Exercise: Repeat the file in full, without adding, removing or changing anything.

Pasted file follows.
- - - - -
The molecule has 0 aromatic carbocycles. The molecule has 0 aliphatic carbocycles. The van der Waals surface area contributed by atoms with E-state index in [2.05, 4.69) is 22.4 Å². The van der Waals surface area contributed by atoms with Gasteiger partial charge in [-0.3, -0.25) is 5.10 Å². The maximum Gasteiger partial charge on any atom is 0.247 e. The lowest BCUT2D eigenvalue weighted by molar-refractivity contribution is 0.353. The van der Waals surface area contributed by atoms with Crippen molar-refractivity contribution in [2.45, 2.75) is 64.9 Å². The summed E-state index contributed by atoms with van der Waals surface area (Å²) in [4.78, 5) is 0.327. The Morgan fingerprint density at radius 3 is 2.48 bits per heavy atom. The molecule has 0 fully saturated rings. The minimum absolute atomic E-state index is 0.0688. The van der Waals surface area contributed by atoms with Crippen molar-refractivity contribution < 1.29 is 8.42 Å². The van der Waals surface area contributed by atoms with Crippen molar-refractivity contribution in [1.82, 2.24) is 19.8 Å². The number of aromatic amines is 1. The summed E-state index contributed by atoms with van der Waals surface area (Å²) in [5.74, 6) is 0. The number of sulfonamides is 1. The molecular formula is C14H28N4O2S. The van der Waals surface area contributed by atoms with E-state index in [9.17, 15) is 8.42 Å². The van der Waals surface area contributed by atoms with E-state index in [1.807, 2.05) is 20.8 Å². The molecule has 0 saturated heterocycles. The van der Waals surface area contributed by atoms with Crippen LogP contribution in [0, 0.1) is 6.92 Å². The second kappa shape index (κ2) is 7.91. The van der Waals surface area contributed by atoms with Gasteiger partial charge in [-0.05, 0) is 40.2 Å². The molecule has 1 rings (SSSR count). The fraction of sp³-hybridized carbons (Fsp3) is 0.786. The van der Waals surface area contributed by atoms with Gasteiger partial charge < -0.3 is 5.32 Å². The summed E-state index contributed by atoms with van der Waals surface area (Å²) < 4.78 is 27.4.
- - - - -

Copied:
The molecule has 0 aromatic carbocycles. The molecule has 0 aliphatic carbocycles. The van der Waals surface area contributed by atoms with E-state index in [2.05, 4.69) is 22.4 Å². The van der Waals surface area contributed by atoms with Gasteiger partial charge in [-0.3, -0.25) is 5.10 Å². The maximum Gasteiger partial charge on any atom is 0.247 e. The lowest BCUT2D eigenvalue weighted by molar-refractivity contribution is 0.353. The van der Waals surface area contributed by atoms with Crippen molar-refractivity contribution in [2.45, 2.75) is 64.9 Å². The summed E-state index contributed by atoms with van der Waals surface area (Å²) in [4.78, 5) is 0.327. The Morgan fingerprint density at radius 3 is 2.48 bits per heavy atom. The molecule has 0 fully saturated rings. The minimum absolute atomic E-state index is 0.0688. The van der Waals surface area contributed by atoms with Crippen molar-refractivity contribution < 1.29 is 8.42 Å². The van der Waals surface area contributed by atoms with Crippen molar-refractivity contribution in [1.82, 2.24) is 19.8 Å². The number of aromatic amines is 1. The summed E-state index contributed by atoms with van der Waals surface area (Å²) in [5.74, 6) is 0. The number of sulfonamides is 1. The molecular formula is C14H28N4O2S. The van der Waals surface area contributed by atoms with E-state index in [9.17, 15) is 8.42 Å². The van der Waals surface area contributed by atoms with E-state index in [1.807, 2.05) is 20.8 Å². The molecule has 0 saturated heterocycles. The van der Waals surface area contributed by atoms with Crippen LogP contribution in [0, 0.1) is 6.92 Å². The second kappa shape index (κ2) is 7.91. The van der Waals surface area contributed by atoms with Gasteiger partial charge in [-0.05, 0) is 40.2 Å². The molecule has 1 rings (SSSR count). The fraction of sp³-hybridized carbons (Fsp3) is 0.786. The van der Waals surface area contributed by atoms with Gasteiger partial charge < -0.3 is 5.32 Å². The summed E-state index contributed by atoms with van der Waals surface area (Å²) < 4.78 is 27.4.